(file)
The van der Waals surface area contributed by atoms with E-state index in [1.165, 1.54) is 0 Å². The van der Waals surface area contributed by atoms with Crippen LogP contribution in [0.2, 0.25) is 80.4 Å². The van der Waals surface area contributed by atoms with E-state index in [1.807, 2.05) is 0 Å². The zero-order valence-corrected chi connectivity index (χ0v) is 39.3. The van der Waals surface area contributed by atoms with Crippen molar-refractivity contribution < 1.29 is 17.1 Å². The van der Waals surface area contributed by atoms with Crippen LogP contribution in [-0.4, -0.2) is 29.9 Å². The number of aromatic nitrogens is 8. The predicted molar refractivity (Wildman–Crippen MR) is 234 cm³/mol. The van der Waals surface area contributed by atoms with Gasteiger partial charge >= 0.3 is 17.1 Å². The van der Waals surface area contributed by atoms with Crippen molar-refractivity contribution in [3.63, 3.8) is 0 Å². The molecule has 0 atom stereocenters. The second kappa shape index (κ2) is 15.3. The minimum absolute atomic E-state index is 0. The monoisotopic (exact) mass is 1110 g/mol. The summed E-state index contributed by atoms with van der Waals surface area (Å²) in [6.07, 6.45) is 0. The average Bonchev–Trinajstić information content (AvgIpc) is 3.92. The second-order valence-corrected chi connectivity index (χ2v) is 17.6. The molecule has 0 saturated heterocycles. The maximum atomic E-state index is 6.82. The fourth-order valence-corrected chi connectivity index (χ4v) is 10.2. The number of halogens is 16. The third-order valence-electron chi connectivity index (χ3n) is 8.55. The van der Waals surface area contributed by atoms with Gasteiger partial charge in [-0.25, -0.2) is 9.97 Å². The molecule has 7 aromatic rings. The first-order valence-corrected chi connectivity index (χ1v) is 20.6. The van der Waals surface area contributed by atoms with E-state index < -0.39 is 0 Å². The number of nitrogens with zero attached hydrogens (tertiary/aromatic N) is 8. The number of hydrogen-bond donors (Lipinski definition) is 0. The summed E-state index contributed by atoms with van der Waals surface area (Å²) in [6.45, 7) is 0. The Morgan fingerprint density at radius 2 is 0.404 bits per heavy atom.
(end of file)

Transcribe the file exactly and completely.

The van der Waals surface area contributed by atoms with E-state index in [1.165, 1.54) is 0 Å². The van der Waals surface area contributed by atoms with Crippen LogP contribution in [0.2, 0.25) is 80.4 Å². The van der Waals surface area contributed by atoms with E-state index in [1.807, 2.05) is 0 Å². The zero-order valence-corrected chi connectivity index (χ0v) is 39.3. The van der Waals surface area contributed by atoms with Crippen molar-refractivity contribution < 1.29 is 17.1 Å². The van der Waals surface area contributed by atoms with Crippen LogP contribution in [-0.4, -0.2) is 29.9 Å². The number of aromatic nitrogens is 8. The predicted molar refractivity (Wildman–Crippen MR) is 234 cm³/mol. The van der Waals surface area contributed by atoms with Gasteiger partial charge >= 0.3 is 17.1 Å². The van der Waals surface area contributed by atoms with Crippen molar-refractivity contribution in [3.63, 3.8) is 0 Å². The molecule has 0 atom stereocenters. The second kappa shape index (κ2) is 15.3. The minimum absolute atomic E-state index is 0. The monoisotopic (exact) mass is 1110 g/mol. The summed E-state index contributed by atoms with van der Waals surface area (Å²) in [6.07, 6.45) is 0. The average Bonchev–Trinajstić information content (AvgIpc) is 3.92. The second-order valence-corrected chi connectivity index (χ2v) is 17.6. The molecule has 0 saturated heterocycles. The maximum atomic E-state index is 6.82. The fourth-order valence-corrected chi connectivity index (χ4v) is 10.2. The number of halogens is 16. The third-order valence-electron chi connectivity index (χ3n) is 8.55. The van der Waals surface area contributed by atoms with Gasteiger partial charge in [-0.25, -0.2) is 9.97 Å². The molecule has 7 aromatic rings. The first-order valence-corrected chi connectivity index (χ1v) is 20.6. The van der Waals surface area contributed by atoms with E-state index < -0.39 is 0 Å². The number of nitrogens with zero attached hydrogens (tertiary/aromatic N) is 8. The number of hydrogen-bond donors (Lipinski definition) is 0. The summed E-state index contributed by atoms with van der Waals surface area (Å²) in [6.45, 7) is 0. The Morgan fingerprint density at radius 2 is 0.404 bits per heavy atom.